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(Johnson, 1991; Hunter 1994; Stark, 1994, 1997; Shapiro, 1995; Van Sweden, 1995; Aron, 1996; Mitchell, 1998; Maroda, 1999; Grotstein, 2000). Elsewhere I have specified various ways in which the organizing transference affects and gives rise to organizing forms of counter-transference (Hedges, 1994c, 2000b). I have also written extensively on how the organizing transference often works to endanger therapists, giving rise to malpractice suits as well as ethics and licensing board complaints (Hedges et al., 1997; Hedges, 2000b).
Three Case Illustrations
1. Fight in the Organizing Transference
The first case example is from a female therapist who has been treating a woman twice a week for three years. An intense therapeutic relationship has developed. The client is a very bright and sophisticated professional. She lives very comfortably in the everyday world but suffers privately from what she refers to as a “multiple personality.” The most troubling switch is when, without apparent reason, she goes into a rageful self. Her therapist sought a crisis consultation after she got this telephone call after their last session: “I’m not coming in anymore because there’s something wrong with our relationship.” The therapist inquired about the nature of the problem. The patient replied, “I can tell you feel there’s something wrong with my relationship with Naomi.” Naomi is a lesbian with whom the patient has developed an intimate relationship. She continued, “You don’t think that it’s right, or you think there’s something wrong with Naomi. There’s no point in our going any further so long as you think that way.” She was angry, shouting at her therapist, and then she listed a number of other things, “You don’t listen this way … and you’re not that way …”—a tirade of complaints and accusations.
Her therapist is in a state of shock, feeling she may never see her client again. She is not even clear about what might have been said to upset her. She tells the consultant that her client is basically not lesbian: she had three or four relationships with women, but ones in which she was looking for soothing contact with a woman, possibly in order to feel mothered. She cannot develop relationships with men because she does not know how to relate to men. She is confused and
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frightened by men. She has said various times that, even though she is having a sexual relationship with a woman, she does not feel she is lesbian—she does not feel like other lesbians. The client feels certain she is really not a lesbian. At one point the therapist had said, “I really don’t think you’re a lesbian, either.”
I have reported extensively elsewhere (1994c) on this case and the two that follow, but for present purposes we can see that the reflective comment the therapist made about her not really being a lesbian is used by the client in order to accomplish a rageful disconnect. The therapist reviewed the misunderstanding and learned from the episode that rage becomes the way of accomplishing relationship ruptures when intimacy of certain types threatens. Of special interest here is a screen memory in which the patient, who grew up in poverty conditions, witnessed her mother have an abortion and flush the fetus down the toilet. The mother’s rage at having needy children appears to have been one of the sources of the rageful disconnecting mechanism. In the counter-transference, the therapist was able to report the passing fantasy of letting the patient go because she promised to be so difficult.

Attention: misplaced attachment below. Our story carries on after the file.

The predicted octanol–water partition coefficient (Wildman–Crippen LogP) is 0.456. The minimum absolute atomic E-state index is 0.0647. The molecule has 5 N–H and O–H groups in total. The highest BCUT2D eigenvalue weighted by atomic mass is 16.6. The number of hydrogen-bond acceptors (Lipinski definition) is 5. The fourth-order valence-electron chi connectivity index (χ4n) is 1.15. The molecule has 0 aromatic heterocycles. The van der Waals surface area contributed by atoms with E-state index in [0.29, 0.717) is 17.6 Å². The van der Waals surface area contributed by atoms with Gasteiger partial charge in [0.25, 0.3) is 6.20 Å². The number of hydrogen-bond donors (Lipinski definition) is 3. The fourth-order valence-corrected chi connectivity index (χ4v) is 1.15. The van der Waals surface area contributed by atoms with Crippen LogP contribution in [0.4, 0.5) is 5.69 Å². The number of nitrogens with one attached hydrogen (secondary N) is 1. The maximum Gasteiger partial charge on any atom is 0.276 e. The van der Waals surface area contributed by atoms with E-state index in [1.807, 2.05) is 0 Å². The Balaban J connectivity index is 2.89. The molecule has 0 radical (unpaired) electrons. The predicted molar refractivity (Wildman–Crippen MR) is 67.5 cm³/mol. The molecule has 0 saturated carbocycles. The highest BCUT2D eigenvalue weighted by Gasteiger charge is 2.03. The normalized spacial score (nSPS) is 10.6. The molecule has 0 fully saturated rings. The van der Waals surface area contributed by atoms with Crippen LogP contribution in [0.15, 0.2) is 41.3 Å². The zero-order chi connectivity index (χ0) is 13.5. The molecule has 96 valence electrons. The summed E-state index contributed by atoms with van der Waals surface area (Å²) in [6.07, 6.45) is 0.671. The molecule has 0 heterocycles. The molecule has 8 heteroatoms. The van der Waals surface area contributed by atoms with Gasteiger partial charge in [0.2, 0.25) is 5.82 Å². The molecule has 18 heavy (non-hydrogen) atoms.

This episode represents the patient’s first tentative foray into working the organizing transference directly with her therapist, though a series of parallel transferences with friends had been discussed extensively. Now the therapist has a clearer view of the nature of the disconnecting transference replication. The organizing transference typically is worked through in a series of waves or episodes. The therapist will be more prepared to act quickly next time to deal with the disconnecting intent. The interpretation may be accomplished in the nonverbal or preverbal way; the therapist stays with her in her rageful self and invites her to stay connected and to live out her terror of being with the therapist together rather than to disconnect or rupture the connection with rage.
2. Flight in the Organizing Transference
The second example of organizing transference involves a female therapist who has been seeing a client for three or four years. This client has been driving an hour and a half each week to her appointment (”So there’s a long umbilicus,” the therapist says). The client has presented as tenuous in her ability to maintain relationships. In the last
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six months she has talked frequently about terminating therapy because of money and distance. She canceled her sessions in bad weather and during the winter holiday rush. On several occasions the therapist has empathically tried the following, “Well, okay, I can understand how busy you are and how far it is. You have accomplished a number of things in therapy, so if you want to consider termination, we can talk about that.” She has even suggested helping the patient find a therapist who was geographically closer. But that all became taboo. The client was allowed to talk about termination, but the therapist was forbidden to talk about it.